“Of mankind we may say in general they are fickle, hypocritical, and greedy of gain.” – Niccolo Machiavelli
Chia Petit wants, desperately, to keep her little corner of Alaska safe – for both shifters and humans alike. She has worked hard over the last three years to make sure that happens, setting up rules and regulations for what you can and cannot do in Charming, Alaska. So far, it is working, and most everyone loves the Charming Queen of Rules. Of course, not everyone likes that Chia has set up a safe place for shifters. And politics being politics, well, people love you, but humans are incredibly fickle . . . and that very fickle nature means that Chia’s life has suddenly turned to garbage in the last 24-hours. And it all centers around that jerk-off Hung Durand. Bounty hunter, total ass, and massive pain in Chia’s backside. She wants him dead. But first? First, she wants to do him.
There are a lot of things to like about “Power Shift.” There are lions and tigers and bears (oh, my), and a wonderful group of characters and personalities. Chia’s roommate is a very old vampire, and the two of them are hysterical with their practical jokes and interactions. Cecil Carpenter, Husky Shifter, town drifter and barhopper, is probably my favorite character. He is loyal and courageous (even though he is terrified at the things he must do to keep Chia safe when the world starts coming apart around their ears.) Dick Nighthawk (real name “White” but you can’t take advantage of the Alaskan Natives without them thinking you are one of them) and Red Mountainbear (ditto) are bad guys you love to hate. And the idea of ghosts that haunt you, literally, because you fail to face the bad things you have done in your life, was quite interesting. Overall, I would normally really enjoy this book. However, Chia herself brought down my enjoyment of the story. She has a lot of good qualities, but her obsession with sex soon became tiresome, then caused me to lose respect. The world is burning around you, you need to focus and save people’s lives, and yet all she can think of is sex – so she misses signs, misses opportunities – and gets people killed. It was both distracting and irritating, and finally dropped my rating by two full stars.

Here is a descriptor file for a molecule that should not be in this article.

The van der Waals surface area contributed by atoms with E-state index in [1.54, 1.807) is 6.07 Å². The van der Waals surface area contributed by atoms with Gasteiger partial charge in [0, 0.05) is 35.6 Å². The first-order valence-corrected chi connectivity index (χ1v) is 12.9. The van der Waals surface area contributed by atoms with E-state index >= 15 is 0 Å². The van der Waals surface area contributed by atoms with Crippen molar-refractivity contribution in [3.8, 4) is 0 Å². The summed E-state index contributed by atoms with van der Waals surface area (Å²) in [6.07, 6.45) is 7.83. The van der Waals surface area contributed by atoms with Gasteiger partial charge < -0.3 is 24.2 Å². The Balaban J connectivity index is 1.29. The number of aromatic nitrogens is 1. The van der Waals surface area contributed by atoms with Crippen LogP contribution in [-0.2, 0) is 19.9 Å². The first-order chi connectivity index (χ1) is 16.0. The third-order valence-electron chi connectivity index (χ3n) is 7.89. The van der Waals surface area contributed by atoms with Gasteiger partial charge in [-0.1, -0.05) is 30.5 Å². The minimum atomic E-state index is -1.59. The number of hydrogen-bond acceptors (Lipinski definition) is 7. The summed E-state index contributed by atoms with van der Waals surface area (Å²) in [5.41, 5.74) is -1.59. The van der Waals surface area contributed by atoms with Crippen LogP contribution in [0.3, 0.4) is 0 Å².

If you can overlook Chia’s irritating personality and obsession with sex, the rest of it is really good. I started skipping over the parts with Chia thinking – anything. It detracted from the book – which is a shame, because the rest of the book, without the obsessions, was quite good.
I received this book from Reading Alley in exchange for a realistic review. All thoughts are my own. Oh, and I really like the cover!